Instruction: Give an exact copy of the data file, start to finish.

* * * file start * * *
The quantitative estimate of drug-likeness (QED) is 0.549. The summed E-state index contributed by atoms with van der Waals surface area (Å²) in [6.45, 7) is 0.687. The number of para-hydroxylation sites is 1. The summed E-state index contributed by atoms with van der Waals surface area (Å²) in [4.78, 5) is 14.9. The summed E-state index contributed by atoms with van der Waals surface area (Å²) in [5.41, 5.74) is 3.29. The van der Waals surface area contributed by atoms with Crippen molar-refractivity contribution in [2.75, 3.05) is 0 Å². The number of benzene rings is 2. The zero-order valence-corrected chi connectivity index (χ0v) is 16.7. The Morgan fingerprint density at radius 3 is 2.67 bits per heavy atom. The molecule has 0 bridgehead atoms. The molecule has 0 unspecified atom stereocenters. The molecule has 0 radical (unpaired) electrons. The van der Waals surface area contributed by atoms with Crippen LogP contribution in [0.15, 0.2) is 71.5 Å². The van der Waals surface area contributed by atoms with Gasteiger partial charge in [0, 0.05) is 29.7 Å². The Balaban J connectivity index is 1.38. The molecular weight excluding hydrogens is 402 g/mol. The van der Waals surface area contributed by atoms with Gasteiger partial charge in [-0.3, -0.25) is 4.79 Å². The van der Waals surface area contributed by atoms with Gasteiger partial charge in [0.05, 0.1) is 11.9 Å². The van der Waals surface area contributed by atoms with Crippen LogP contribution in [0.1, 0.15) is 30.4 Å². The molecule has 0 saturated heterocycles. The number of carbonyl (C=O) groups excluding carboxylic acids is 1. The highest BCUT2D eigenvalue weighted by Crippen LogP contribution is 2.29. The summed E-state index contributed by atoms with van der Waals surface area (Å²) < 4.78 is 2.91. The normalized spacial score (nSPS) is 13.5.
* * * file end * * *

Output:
The quantitative estimate of drug-likeness (QED) is 0.549. The summed E-state index contributed by atoms with van der Waals surface area (Å²) in [6.45, 7) is 0.687. The number of para-hydroxylation sites is 1. The summed E-state index contributed by atoms with van der Waals surface area (Å²) in [4.78, 5) is 14.9. The summed E-state index contributed by atoms with van der Waals surface area (Å²) in [5.41, 5.74) is 3.29. The van der Waals surface area contributed by atoms with Crippen molar-refractivity contribution in [2.75, 3.05) is 0 Å². The number of benzene rings is 2. The zero-order valence-corrected chi connectivity index (χ0v) is 16.7. The Morgan fingerprint density at radius 3 is 2.67 bits per heavy atom. The molecule has 0 bridgehead atoms. The molecule has 0 unspecified atom stereocenters. The molecule has 0 radical (unpaired) electrons. The van der Waals surface area contributed by atoms with Crippen LogP contribution in [0.15, 0.2) is 71.5 Å². The van der Waals surface area contributed by atoms with Gasteiger partial charge in [0, 0.05) is 29.7 Å². The Balaban J connectivity index is 1.38. The molecular weight excluding hydrogens is 402 g/mol. The van der Waals surface area contributed by atoms with Gasteiger partial charge in [-0.3, -0.25) is 4.79 Å². The van der Waals surface area contributed by atoms with Gasteiger partial charge in [0.05, 0.1) is 11.9 Å². The van der Waals surface area contributed by atoms with Crippen LogP contribution in [0.1, 0.15) is 30.4 Å². The molecule has 0 saturated heterocycles. The number of carbonyl (C=O) groups excluding carboxylic acids is 1. The highest BCUT2D eigenvalue weighted by Crippen LogP contribution is 2.29. The summed E-state index contributed by atoms with van der Waals surface area (Å²) < 4.78 is 2.91. The normalized spacial score (nSPS) is 13.5.